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Toy Hall of Fame

  • After the "Back to Sleep" campaign to prevent SIDS in the early 90's, Learning Curve introduced this padded mirror toy for tummy time, so babies could develop their neck and arm muscles. 15 years later, it remains popular for this reason, too: babies are fascinated by their reflections. And moms love it because it can be used on the floor, or attached to a stroller or crib with Velcro straps. (Learning Curve, $24.99, learningcurve.com)

  • Remember the hoopla over the creation of Tickle-Me-Elmo back in 1996? Since then, Sesame Street's most popular puppet has had more reinventions than Madonna, including his most recent one: Elmo Live. His mouth moves, and so does the rest of his body. He's so popular, we're sure Elmo will outlast us all. ($60, Fisher-Price, toysrus.com)

  • When its inventors were initially developing it over forty years ago, they used regular old S-hooks to hook onto each other. Thankfully, they got down to monkey business! Since then, this game is a prechool classic, helping kids develop color recognition, counting, and fine motor skills. ($4, Milton Brothers, hasbrotoyshop.com)

  • No credit.

    This game of sweet revenge got its start in England over 70 years ago, and has been made into dozens of languages and sold all over the world. Like Elmo, it's had many versions over the years, including a Spiderman edition, but the original remains a family night staple. ($16, Parker Bros., hasbrotoyshop.com)

  • No credit.

    A lasting symbol of the '80s, this brain-stumper was invented by a Hungarian architect named Erno Rubik. There are international competitions (the fastest record is 7.08 seconds!), and even diamond-encrusted varieties. We say: hand a regular ol' one to your kid, and he'll be busy for hours! ($12, Winning Moves Games, amazon.com)

  • This friendly-faced lovely has been a favorite among sleep-deprived moms since it was first introduced by Hasbro in 1983. With a soft squeeze, it lights up, soothing babies to slumber. Over the years, different version have hit the market, including Storytime Gloworm, Bedtime Blessing Glowowrm, and today's basic model (which plays lullabies) -- but all retain that original glow. (Hasbro, $10; hasbro.com)

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  • The shiny red chrome three-wheeler with snazzy tasseled handlebars was introduced more than 100 years ago but eventually discontinued. Luckily, in 1999 Radio Flyer brought back the iconic version we know and love (albeit tassle-free), prompting a wave of nostalgia and a new reason to get outdoors with the kids. (Radio Flyer, $56; radioflyer.com)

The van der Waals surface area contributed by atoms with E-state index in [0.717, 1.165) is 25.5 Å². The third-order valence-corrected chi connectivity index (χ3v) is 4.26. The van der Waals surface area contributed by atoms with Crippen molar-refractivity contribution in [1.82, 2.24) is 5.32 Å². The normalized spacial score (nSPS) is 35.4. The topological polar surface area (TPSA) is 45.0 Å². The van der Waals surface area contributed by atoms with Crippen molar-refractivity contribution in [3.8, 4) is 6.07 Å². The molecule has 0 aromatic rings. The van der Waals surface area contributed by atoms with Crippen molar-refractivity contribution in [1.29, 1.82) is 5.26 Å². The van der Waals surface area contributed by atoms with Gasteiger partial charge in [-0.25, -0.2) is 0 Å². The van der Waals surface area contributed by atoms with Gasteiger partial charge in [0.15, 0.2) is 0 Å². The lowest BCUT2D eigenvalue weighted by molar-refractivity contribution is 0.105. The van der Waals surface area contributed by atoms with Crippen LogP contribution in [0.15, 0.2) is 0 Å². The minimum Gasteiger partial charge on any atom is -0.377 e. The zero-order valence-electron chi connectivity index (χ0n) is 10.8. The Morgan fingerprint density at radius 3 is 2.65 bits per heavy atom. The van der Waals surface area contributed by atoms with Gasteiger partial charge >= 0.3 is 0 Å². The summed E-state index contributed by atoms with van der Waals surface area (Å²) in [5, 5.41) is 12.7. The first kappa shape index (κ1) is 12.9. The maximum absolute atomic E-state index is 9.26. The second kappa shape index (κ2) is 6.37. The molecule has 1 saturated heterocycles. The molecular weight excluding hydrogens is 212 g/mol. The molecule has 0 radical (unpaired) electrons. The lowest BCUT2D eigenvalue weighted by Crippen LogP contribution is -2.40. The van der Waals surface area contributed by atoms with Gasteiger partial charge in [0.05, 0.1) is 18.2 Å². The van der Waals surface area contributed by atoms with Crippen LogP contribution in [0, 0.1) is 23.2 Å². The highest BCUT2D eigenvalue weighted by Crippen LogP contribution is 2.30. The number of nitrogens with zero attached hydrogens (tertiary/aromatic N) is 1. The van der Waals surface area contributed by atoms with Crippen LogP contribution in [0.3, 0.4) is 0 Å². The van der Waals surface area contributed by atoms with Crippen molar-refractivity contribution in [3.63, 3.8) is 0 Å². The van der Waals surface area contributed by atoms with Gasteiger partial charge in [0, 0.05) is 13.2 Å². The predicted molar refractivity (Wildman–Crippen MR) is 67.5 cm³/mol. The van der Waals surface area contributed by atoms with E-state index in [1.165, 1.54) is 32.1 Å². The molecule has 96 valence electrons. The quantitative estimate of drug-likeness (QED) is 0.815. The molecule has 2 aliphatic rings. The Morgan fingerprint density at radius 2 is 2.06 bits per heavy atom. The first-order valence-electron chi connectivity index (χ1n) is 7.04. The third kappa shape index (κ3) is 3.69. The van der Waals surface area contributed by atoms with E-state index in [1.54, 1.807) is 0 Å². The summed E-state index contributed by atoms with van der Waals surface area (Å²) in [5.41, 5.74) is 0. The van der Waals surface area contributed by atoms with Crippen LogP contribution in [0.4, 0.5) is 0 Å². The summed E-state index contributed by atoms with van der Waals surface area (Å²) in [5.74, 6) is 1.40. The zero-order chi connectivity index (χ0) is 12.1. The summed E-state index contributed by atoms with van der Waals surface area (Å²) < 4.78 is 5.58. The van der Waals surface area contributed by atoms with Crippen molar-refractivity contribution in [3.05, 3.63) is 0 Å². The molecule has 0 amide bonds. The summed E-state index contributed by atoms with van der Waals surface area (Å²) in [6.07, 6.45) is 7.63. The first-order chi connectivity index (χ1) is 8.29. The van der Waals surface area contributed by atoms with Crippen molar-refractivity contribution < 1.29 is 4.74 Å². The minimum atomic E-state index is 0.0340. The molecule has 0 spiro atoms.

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  • There's nothing saccharine about Candy Land's origins: It was invented in the 1940s as a pastime for kids bedridden with polio. Fortunately, the dreaded disease is now history in America -- but the game it inspired is still as fresh as a warm square of marshmallow fudge. (Milton Bradley, $9; hasbro.com/games)

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  • We can thank a few smashed windows and irate neighbors for this summertime staple. David Mullany created the perforated plastic balls and plastic bats back in 1953 so his 12-year-old son and his buddies could go play in the backyard without wreaking havoc. The game got its trademark name because the kids called the striking out "whiffing"; Mullany dropped the h to save money on his first sign. (The Wiffle Ball, Inc., $4; wiffle.com)

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  • When Ideal presented its innovative new game, designed by the cartoonist Rube Goldberg, at the 1963 Toy Fair, it was seen as a risk. Would kids find the premise -- catching pests -- amusing? The answer: a resounding yes. The revolutionary 3-D board, as well as the intricate way in which the pieces are assembled, made Mouse Trap a surprise hit. (Milton Bradley, $17; hasbro.com/games)

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    Email us to nominate your family's favorite toy.

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